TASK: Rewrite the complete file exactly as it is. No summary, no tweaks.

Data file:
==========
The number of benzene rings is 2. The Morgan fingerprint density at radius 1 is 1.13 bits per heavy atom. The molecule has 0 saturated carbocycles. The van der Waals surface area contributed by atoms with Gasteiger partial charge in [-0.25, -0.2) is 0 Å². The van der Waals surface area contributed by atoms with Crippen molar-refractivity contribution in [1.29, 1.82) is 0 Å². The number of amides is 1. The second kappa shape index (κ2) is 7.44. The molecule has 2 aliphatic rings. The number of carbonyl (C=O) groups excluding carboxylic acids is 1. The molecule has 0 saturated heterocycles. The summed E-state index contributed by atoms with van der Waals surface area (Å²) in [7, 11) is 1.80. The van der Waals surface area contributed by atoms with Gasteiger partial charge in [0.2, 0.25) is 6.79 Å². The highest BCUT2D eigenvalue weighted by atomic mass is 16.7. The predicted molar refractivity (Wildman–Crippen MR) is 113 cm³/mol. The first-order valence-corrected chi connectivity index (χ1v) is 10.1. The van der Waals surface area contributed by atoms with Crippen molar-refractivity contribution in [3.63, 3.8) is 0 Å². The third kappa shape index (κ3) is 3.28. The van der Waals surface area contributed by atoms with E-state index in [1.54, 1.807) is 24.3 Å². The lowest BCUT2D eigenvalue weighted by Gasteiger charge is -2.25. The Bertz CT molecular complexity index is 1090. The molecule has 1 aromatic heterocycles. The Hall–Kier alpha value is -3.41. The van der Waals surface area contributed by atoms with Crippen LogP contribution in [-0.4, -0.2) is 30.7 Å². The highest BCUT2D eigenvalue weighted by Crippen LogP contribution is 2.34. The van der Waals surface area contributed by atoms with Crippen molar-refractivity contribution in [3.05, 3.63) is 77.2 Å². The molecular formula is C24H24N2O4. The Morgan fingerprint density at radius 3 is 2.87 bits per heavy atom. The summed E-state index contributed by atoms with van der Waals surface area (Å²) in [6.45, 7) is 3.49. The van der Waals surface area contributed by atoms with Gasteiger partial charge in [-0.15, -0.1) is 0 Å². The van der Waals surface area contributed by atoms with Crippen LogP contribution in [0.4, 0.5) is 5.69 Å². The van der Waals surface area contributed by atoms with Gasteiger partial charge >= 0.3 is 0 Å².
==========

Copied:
The number of benzene rings is 2. The Morgan fingerprint density at radius 1 is 1.13 bits per heavy atom. The molecule has 0 saturated carbocycles. The van der Waals surface area contributed by atoms with Gasteiger partial charge in [-0.25, -0.2) is 0 Å². The van der Waals surface area contributed by atoms with Crippen molar-refractivity contribution in [1.29, 1.82) is 0 Å². The number of amides is 1. The second kappa shape index (κ2) is 7.44. The molecule has 2 aliphatic rings. The number of carbonyl (C=O) groups excluding carboxylic acids is 1. The molecule has 0 saturated heterocycles. The summed E-state index contributed by atoms with van der Waals surface area (Å²) in [7, 11) is 1.80. The van der Waals surface area contributed by atoms with Gasteiger partial charge in [0.2, 0.25) is 6.79 Å². The highest BCUT2D eigenvalue weighted by atomic mass is 16.7. The predicted molar refractivity (Wildman–Crippen MR) is 113 cm³/mol. The first-order valence-corrected chi connectivity index (χ1v) is 10.1. The van der Waals surface area contributed by atoms with Crippen molar-refractivity contribution in [3.63, 3.8) is 0 Å². The third kappa shape index (κ3) is 3.28. The van der Waals surface area contributed by atoms with E-state index in [1.54, 1.807) is 24.3 Å². The lowest BCUT2D eigenvalue weighted by Gasteiger charge is -2.25. The Bertz CT molecular complexity index is 1090. The molecule has 1 aromatic heterocycles. The Hall–Kier alpha value is -3.41. The van der Waals surface area contributed by atoms with Crippen LogP contribution in [-0.4, -0.2) is 30.7 Å². The highest BCUT2D eigenvalue weighted by Crippen LogP contribution is 2.34. The van der Waals surface area contributed by atoms with Crippen molar-refractivity contribution in [3.05, 3.63) is 77.2 Å². The molecular formula is C24H24N2O4. The Morgan fingerprint density at radius 3 is 2.87 bits per heavy atom. The summed E-state index contributed by atoms with van der Waals surface area (Å²) in [6.45, 7) is 3.49. The van der Waals surface area contributed by atoms with Gasteiger partial charge in [-0.15, -0.1) is 0 Å². The van der Waals surface area contributed by atoms with Crippen LogP contribution in [0.4, 0.5) is 5.69 Å². The van der Waals surface area contributed by atoms with Gasteiger partial charge >= 0.3 is 0 Å².